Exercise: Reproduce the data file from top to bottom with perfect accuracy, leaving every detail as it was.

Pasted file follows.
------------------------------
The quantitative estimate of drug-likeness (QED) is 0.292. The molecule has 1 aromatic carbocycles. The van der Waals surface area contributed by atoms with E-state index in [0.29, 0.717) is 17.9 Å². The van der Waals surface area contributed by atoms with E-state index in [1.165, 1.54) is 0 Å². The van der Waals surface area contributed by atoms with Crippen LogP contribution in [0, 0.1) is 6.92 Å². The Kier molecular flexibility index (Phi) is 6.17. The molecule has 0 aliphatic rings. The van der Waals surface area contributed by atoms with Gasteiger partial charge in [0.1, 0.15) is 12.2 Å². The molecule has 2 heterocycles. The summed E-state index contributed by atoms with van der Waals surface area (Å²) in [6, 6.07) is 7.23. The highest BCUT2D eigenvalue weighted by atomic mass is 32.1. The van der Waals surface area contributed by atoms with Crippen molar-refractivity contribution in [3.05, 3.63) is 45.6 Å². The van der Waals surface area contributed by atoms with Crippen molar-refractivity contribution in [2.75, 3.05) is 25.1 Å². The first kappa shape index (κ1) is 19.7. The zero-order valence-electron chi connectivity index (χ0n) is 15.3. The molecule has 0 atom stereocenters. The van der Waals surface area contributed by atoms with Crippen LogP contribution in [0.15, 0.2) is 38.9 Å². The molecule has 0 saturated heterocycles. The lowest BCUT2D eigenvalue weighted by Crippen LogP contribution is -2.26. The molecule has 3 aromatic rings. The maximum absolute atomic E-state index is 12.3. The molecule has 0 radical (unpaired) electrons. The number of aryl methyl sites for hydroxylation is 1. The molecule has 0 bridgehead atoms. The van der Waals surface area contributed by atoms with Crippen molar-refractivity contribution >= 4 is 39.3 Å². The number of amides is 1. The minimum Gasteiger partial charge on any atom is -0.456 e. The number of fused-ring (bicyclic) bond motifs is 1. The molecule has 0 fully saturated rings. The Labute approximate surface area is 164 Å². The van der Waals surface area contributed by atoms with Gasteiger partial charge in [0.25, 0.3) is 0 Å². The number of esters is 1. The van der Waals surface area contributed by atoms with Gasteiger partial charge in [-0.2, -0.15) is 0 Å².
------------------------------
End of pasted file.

The quantitative estimate of drug-likeness (QED) is 0.292. The molecule has 1 aromatic carbocycles. The van der Waals surface area contributed by atoms with E-state index in [0.29, 0.717) is 17.9 Å². The van der Waals surface area contributed by atoms with E-state index in [1.165, 1.54) is 0 Å². The van der Waals surface area contributed by atoms with Crippen LogP contribution in [0, 0.1) is 6.92 Å². The Kier molecular flexibility index (Phi) is 6.17. The molecule has 0 aliphatic rings. The van der Waals surface area contributed by atoms with Gasteiger partial charge in [0.1, 0.15) is 12.2 Å². The molecule has 2 heterocycles. The summed E-state index contributed by atoms with van der Waals surface area (Å²) in [6, 6.07) is 7.23. The highest BCUT2D eigenvalue weighted by atomic mass is 32.1. The van der Waals surface area contributed by atoms with Crippen molar-refractivity contribution in [3.05, 3.63) is 45.6 Å². The van der Waals surface area contributed by atoms with Crippen molar-refractivity contribution in [2.75, 3.05) is 25.1 Å². The first kappa shape index (κ1) is 19.7. The zero-order valence-electron chi connectivity index (χ0n) is 15.3. The molecule has 0 atom stereocenters. The van der Waals surface area contributed by atoms with Crippen LogP contribution in [0.15, 0.2) is 38.9 Å². The molecule has 0 saturated heterocycles. The lowest BCUT2D eigenvalue weighted by Crippen LogP contribution is -2.26. The molecule has 3 aromatic rings. The maximum absolute atomic E-state index is 12.3. The molecule has 0 radical (unpaired) electrons. The number of aryl methyl sites for hydroxylation is 1. The molecule has 0 bridgehead atoms. The van der Waals surface area contributed by atoms with Crippen molar-refractivity contribution >= 4 is 39.3 Å². The number of amides is 1. The minimum Gasteiger partial charge on any atom is -0.456 e. The number of fused-ring (bicyclic) bond motifs is 1. The molecule has 0 fully saturated rings. The Labute approximate surface area is 164 Å². The van der Waals surface area contributed by atoms with Gasteiger partial charge in [0.25, 0.3) is 0 Å². The number of esters is 1. The van der Waals surface area contributed by atoms with Gasteiger partial charge in [-0.2, -0.15) is 0 Å².